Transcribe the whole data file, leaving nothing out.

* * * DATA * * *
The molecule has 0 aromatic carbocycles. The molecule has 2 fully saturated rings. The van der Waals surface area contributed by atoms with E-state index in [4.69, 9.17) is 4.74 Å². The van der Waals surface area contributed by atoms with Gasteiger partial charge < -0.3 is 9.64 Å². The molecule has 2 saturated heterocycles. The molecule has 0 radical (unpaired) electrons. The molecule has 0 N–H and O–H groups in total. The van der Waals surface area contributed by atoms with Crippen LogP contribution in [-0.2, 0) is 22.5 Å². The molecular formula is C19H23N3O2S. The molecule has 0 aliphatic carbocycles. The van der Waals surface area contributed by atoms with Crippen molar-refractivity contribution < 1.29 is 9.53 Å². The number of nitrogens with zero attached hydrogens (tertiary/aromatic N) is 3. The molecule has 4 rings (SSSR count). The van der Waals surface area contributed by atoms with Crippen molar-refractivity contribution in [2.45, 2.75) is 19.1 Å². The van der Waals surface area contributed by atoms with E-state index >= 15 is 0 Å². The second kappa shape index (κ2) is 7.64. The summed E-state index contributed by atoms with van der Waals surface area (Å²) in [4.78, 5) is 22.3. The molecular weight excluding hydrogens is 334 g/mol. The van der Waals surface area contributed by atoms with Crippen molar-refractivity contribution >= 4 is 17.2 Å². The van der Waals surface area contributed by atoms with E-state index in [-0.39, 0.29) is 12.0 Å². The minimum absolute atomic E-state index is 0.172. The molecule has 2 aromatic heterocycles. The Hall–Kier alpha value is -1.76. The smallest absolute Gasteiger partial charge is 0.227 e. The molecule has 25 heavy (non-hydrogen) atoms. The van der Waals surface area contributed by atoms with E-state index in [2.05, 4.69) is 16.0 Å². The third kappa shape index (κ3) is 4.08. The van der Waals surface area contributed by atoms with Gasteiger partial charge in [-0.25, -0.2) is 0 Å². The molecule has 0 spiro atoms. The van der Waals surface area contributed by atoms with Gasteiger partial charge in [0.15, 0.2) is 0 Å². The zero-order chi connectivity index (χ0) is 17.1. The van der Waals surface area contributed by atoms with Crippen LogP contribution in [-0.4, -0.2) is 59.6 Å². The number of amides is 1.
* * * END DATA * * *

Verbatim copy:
The molecule has 0 aromatic carbocycles. The molecule has 2 fully saturated rings. The van der Waals surface area contributed by atoms with E-state index in [4.69, 9.17) is 4.74 Å². The van der Waals surface area contributed by atoms with Gasteiger partial charge < -0.3 is 9.64 Å². The molecule has 2 saturated heterocycles. The molecule has 0 radical (unpaired) electrons. The molecule has 0 N–H and O–H groups in total. The van der Waals surface area contributed by atoms with Crippen LogP contribution in [-0.2, 0) is 22.5 Å². The molecular formula is C19H23N3O2S. The molecule has 0 aliphatic carbocycles. The van der Waals surface area contributed by atoms with Crippen molar-refractivity contribution < 1.29 is 9.53 Å². The number of nitrogens with zero attached hydrogens (tertiary/aromatic N) is 3. The molecule has 4 rings (SSSR count). The van der Waals surface area contributed by atoms with Crippen molar-refractivity contribution in [2.45, 2.75) is 19.1 Å². The van der Waals surface area contributed by atoms with E-state index >= 15 is 0 Å². The second kappa shape index (κ2) is 7.64. The summed E-state index contributed by atoms with van der Waals surface area (Å²) in [4.78, 5) is 22.3. The molecular weight excluding hydrogens is 334 g/mol. The van der Waals surface area contributed by atoms with Crippen molar-refractivity contribution >= 4 is 17.2 Å². The van der Waals surface area contributed by atoms with E-state index in [-0.39, 0.29) is 12.0 Å². The minimum absolute atomic E-state index is 0.172. The molecule has 2 aromatic heterocycles. The Hall–Kier alpha value is -1.76. The smallest absolute Gasteiger partial charge is 0.227 e. The molecule has 25 heavy (non-hydrogen) atoms. The van der Waals surface area contributed by atoms with E-state index in [2.05, 4.69) is 16.0 Å². The third kappa shape index (κ3) is 4.08. The van der Waals surface area contributed by atoms with Gasteiger partial charge in [-0.25, -0.2) is 0 Å². The molecule has 0 spiro atoms. The van der Waals surface area contributed by atoms with Gasteiger partial charge in [0.15, 0.2) is 0 Å². The zero-order chi connectivity index (χ0) is 17.1. The van der Waals surface area contributed by atoms with Crippen LogP contribution in [-0.4, -0.2) is 59.6 Å². The number of amides is 1.